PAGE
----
Art education should bring to every girl a greater appreciation of beauty and a sufficient knowledge to enable her to beautify her home and to dress herself becomingly. This is the real "applied art" or "applied design" of which we have heard much but seen little.
The power and skill necessary to originate an intricate and artistic design, and a technical knowledge of color-blending are worth something to the individual, but the ability to apply this knowledge later to the decoration of her home and to the selection of her own clothes is of vastly greater importance.
An artist who paints the human figure, draws and erases and draws again, and yet again, that the contour of the form he creates may be right in proportion and graceful in line. He studies his coloring, he compares, rejects and blends for a particular shade or tint that makes for complete harmony. No discordant note of color nor turn of line that detracts from the beauty of the whole is allowed. And there are artistic makers-of-garments who put into the costumes they create the same thought and care that the artist spends upon his canvas, but the prices of both are within the reach of very few. Nearly every woman must plan her own wardrobe and choose the furnishings for her home and this is what "Art" and "Domestic Art" in the public schools should train the girl of to-day - the woman of the future - to do.
Clothing was first designed in the early ages, no doubt, as a covering and protection to the body; it has come, however, to mean something more than this. It is an expression of the character, the nicety of taste - or lack of it - the discrimination and judgment of the individual. In the selection of one's garments there are a number of points which must be taken into consideration, such as health and comfort, cost, fitness, color and style, as well as beauty. And above all, the average woman must pause and consider last season's garments, that are too good to be discarded and must form a part of this year's wardrobe. It is quite disastrous to plunge ahead and buy a blue dress, because blue happens to be stylish, if the hat to be worn with it is a green or brown "left over."
While a due regard to the opinions of others demands a certain conformity to the customs of the time and place in which one lives, there is always a latitude allowed which enables one to exercise individual needs, taste and preference.
Health and comfort should take rank before everything else. A style which interferes with either is an absurdity which anyone of good sense will avoid.
Neatness should be considered above beauty or style. A soiled collar, hooks, eyes and buttons missing, gloves out at finger ends, shoes dusty and unpolished, braid hanging from the skirt, the waist and skirt separated are all accidents which may befall anyone, but are most deplorable when they become chronic.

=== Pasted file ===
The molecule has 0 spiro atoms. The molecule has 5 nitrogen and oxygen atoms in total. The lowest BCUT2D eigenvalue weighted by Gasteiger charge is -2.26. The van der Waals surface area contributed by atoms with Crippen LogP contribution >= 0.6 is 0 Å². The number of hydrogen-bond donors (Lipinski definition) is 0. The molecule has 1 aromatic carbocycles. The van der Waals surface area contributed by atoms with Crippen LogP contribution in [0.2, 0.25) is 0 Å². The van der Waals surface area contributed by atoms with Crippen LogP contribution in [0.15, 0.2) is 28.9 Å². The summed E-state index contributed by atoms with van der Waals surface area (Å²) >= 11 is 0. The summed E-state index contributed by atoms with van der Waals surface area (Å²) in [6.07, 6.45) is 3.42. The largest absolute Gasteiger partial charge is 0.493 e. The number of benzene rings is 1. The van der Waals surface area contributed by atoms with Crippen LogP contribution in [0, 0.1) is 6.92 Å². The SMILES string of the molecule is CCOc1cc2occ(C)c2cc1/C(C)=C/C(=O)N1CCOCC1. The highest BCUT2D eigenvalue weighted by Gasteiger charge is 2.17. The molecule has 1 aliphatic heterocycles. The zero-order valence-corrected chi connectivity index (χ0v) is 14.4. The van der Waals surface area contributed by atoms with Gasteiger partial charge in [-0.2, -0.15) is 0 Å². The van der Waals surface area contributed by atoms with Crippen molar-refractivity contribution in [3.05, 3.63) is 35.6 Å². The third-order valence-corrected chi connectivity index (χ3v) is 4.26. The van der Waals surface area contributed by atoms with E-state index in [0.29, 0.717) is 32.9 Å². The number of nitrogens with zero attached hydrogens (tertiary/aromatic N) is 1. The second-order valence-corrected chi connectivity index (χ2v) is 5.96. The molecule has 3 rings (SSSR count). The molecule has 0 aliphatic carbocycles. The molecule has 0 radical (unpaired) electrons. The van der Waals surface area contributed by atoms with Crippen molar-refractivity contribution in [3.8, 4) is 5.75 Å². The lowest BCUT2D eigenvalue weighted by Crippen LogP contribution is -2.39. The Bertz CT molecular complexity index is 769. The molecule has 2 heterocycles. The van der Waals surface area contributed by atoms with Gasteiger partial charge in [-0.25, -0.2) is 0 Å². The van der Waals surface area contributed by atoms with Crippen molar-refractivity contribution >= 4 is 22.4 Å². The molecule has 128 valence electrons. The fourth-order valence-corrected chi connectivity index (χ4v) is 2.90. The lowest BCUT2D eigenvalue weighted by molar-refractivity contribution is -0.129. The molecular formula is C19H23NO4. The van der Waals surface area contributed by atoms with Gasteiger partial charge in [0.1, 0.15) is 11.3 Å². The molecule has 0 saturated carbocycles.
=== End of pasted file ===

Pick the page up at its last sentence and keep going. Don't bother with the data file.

It has been wisely said that the best dressed woman is she of whose clothing one is unconscious, whose dress is neither conspicuous from extreme style nor too noticeable from a total disregard to the custom of the times. Good taste demands that one be not overdressed. Street and business suits and young girls' school dresses should be plain, well made and neat, of subdued and becoming color.
"Costly thy habit as thy purse can buy," wrote Shakespeare, and the advice still holds good. Economy does not consist, however, of buying cheap, shoddy material. Trimming can be dispensed with to the improvement of the average garment, but a dress made of good cloth will outwear, look better, give greater self-respect, and in the end cost less than several dresses made of cheap stuff, as the cost of making is no more for the one than the other. This is a principle that applies as well to underwear. Simple garments, well made of firm fine cambric are much to be preferred to those overtrimmed with cheap lace and sleazy embroidery.
Some colors and styles are becoming to certain complexions and forms and are quite the reverse to others. A short stout person should avoid plaids, while one overly tall should never select stripes. The lines of the garment are equally important - any method of trimming that gives length, the long lines of the "princess" and the "empire" styles are a boon to the short figure, while the overskirt, the deep flounce, and the bands of trimming running around the skirt, all help to break the long lines for the tall woman. Belts that by contrast divide the figure are not good unless one wishes to shorten the height. Waists and skirts of the same color usually have more style and give better form.
Give careful heed to the selection of color, not only to the dress but to the accessories, hat, gloves, collar, belt and shoes, as well. In fact, consider the costume as a whole made up of parts, each one of which must harmonize with every other.
Before sewing machines were to be found in every home and ready made clothing in the stores styles did not change so rapidly. Commercial conditions now make it to the advantage of a great army of people that the styles in dress change often and radically. The manufacturers of cloth, the wholesale merchants with their agents, the retailers and their numerous clerks, wholesale garment-makers and their many employes, pattern-makers, dress-makers, milliners and the manufacturers of all minor articles of clothing are all benefitted by this oft recurring change in style. This condition has come about so gradually that we hardly realize to what extent we are victims of trade-tricks. It is not necessary nor desirable that woman should enslave herself to follow all the vagaries of style.